Some like it hot?

Are schools really on top of energy use? The primary school that my daughter attends is, like many in Edinburgh, over 100 years old. It is a splendid building in lots of ways with light and airy classrooms and common space and that sense of confidence of the era in which it was built. Its solidity alone speaks volumes about the central role that education has played in Scottish life since the sixteenth century.

But it is a challenge to heat. This winter, consistently low temperatures, coupled with rising fuel costs have put real pressure on energy budgets, for schools just as much as individual families. Schools, across the city, are already wrestling with cuts so rising costs are never welcome. 

We cannot do much about the weather or, at least in Edinburgh, about international fuel prices. But we can get an awful lot smarter at how we use and produce energy in schools. This would save money and make real strides towards genuine eco-schools. 

So why, oh why, do I hear stories, from across Edinburgh, of teachers having to open windows even on the coldest days to reduce temperatures, while in other rooms children are donning jackets? Why do we see children spilling out of schools red-faced and dehydrated even as school business managers wonder how to pay the next fuel bill? 

There’s lots of fine talk on improving the energy efficiency of schools but action seems lagging behind words. In one school parents and staff told me of the frustration they have in trying to keep rooms at an even temperature while the most recent so-called school condition survey failed even to register temperature control as a concern. 

And then there’s missed opportunities. Schools are ideally placed to lead on the renewables revolution. Excellent initiatives like Piper in south west Edinburgh have shown what can be done, with, for example, Currie High School sporting an award-winning wind turbine.  Using the new feed-in tariffs, schools can install renewable energy capacity, like turbines or photovoltaic panels.  Within a few years the capital cost is recouped through energy generated for school use and surplus energy sold into the grid.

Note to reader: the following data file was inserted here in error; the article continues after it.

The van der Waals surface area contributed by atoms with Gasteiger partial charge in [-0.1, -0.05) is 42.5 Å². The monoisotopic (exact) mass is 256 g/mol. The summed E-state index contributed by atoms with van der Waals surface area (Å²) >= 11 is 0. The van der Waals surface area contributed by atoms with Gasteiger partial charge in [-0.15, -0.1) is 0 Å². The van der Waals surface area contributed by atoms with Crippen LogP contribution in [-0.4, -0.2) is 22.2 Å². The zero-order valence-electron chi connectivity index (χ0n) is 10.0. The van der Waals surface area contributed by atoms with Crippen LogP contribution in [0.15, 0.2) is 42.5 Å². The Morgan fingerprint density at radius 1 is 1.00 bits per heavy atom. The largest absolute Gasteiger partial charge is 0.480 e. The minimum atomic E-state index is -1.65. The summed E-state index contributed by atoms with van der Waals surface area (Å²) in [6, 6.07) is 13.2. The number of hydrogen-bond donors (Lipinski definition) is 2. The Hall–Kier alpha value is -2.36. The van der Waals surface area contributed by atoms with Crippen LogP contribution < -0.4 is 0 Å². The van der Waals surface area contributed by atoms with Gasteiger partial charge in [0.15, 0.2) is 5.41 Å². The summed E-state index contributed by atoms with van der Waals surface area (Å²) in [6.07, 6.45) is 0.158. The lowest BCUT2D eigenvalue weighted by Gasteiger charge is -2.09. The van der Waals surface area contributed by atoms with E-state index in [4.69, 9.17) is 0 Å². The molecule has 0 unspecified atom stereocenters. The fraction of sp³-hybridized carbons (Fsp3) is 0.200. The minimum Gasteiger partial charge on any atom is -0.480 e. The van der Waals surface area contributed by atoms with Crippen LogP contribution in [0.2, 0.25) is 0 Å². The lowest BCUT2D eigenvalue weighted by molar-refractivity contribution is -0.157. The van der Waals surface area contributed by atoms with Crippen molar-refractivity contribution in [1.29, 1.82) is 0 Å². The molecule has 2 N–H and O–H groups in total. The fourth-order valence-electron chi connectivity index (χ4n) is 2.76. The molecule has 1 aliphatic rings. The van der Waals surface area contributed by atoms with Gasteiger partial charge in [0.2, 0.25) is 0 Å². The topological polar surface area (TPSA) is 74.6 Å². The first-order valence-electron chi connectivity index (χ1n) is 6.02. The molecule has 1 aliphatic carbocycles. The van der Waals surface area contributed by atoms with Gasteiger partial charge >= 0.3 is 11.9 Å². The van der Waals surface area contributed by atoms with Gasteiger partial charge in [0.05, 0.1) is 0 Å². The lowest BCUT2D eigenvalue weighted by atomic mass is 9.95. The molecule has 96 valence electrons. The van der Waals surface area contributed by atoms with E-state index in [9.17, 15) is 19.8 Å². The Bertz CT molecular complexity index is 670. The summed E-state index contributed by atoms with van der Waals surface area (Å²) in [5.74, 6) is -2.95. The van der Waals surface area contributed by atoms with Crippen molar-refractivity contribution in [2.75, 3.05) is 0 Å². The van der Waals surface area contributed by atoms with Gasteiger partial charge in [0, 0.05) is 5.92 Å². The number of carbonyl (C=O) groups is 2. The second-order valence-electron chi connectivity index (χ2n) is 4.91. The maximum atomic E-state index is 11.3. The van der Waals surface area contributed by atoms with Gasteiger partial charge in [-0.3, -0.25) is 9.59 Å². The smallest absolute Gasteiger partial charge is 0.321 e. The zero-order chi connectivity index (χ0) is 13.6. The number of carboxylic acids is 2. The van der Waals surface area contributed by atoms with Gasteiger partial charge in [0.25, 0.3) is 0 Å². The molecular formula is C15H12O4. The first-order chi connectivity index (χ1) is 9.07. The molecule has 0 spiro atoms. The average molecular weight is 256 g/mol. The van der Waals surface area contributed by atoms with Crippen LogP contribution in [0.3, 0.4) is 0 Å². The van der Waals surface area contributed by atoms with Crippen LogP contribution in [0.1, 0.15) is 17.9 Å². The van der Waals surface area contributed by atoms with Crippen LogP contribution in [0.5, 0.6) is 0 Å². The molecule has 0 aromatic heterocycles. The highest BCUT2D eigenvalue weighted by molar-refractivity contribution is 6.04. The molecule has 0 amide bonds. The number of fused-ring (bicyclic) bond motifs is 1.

So I think four things need to happen. 

First, the basics of energy management need to be sorted. The days of centralised energy management are gone. Teachers and other staff need to be able to control the temperature of their rooms though localised thermostats. 

Secondly, there is scope to reduce average temperatures. I am told that the standard temperature in schools is 20 degrees. That is warm for active children and young people. Reducing standard temperatures to 19 or even 18 degrees would save hundreds of thousands of pounds a year across all schools. That saving could instead be used to support capital investment. 

Thirdly, we need to get serious about energy efficiency. Too many schools still have ill-fitting windows and inadequate insulation. Money spent today is money saved tomorrow. 

Fourthly, and finally, schools are ideally positioned to pioneer small scale renewable energy. That so few newly-built schools took advantage of this under the PPP regime is damning but the introduction of feed-in tariffs offers a new opportunity for existing schools. 

For these reasons I am asking the City Council at its next meeting to back my call for an Energy Improvement Plan to be developed for the entire school estate. It makes sense in so many ways.